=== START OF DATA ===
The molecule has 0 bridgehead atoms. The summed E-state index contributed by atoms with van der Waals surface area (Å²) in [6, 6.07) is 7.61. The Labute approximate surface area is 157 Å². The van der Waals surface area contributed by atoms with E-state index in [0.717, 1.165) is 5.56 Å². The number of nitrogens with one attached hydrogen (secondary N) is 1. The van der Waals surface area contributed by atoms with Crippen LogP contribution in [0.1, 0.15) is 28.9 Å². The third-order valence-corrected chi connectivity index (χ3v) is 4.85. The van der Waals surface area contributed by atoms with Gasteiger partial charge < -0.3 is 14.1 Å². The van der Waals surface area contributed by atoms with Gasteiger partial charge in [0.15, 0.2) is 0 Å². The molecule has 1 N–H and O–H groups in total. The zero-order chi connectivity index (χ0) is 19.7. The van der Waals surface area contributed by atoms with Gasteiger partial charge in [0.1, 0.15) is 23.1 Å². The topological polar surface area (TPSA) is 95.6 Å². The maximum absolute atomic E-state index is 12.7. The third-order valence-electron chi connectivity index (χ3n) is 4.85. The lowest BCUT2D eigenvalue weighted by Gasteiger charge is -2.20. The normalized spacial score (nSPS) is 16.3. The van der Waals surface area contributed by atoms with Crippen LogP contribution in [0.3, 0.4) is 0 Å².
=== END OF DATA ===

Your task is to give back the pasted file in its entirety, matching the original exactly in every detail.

The molecule has 0 bridgehead atoms. The summed E-state index contributed by atoms with van der Waals surface area (Å²) in [6, 6.07) is 7.61. The Labute approximate surface area is 157 Å². The van der Waals surface area contributed by atoms with E-state index in [0.717, 1.165) is 5.56 Å². The number of nitrogens with one attached hydrogen (secondary N) is 1. The van der Waals surface area contributed by atoms with Crippen LogP contribution in [0.1, 0.15) is 28.9 Å². The third-order valence-corrected chi connectivity index (χ3v) is 4.85. The van der Waals surface area contributed by atoms with Gasteiger partial charge < -0.3 is 14.1 Å². The van der Waals surface area contributed by atoms with Gasteiger partial charge in [0.15, 0.2) is 0 Å². The molecule has 1 N–H and O–H groups in total. The zero-order chi connectivity index (χ0) is 19.7. The van der Waals surface area contributed by atoms with Gasteiger partial charge in [0.1, 0.15) is 23.1 Å². The topological polar surface area (TPSA) is 95.6 Å². The maximum absolute atomic E-state index is 12.7. The third-order valence-electron chi connectivity index (χ3n) is 4.85. The lowest BCUT2D eigenvalue weighted by Gasteiger charge is -2.20. The normalized spacial score (nSPS) is 16.3. The van der Waals surface area contributed by atoms with Crippen LogP contribution in [0.3, 0.4) is 0 Å².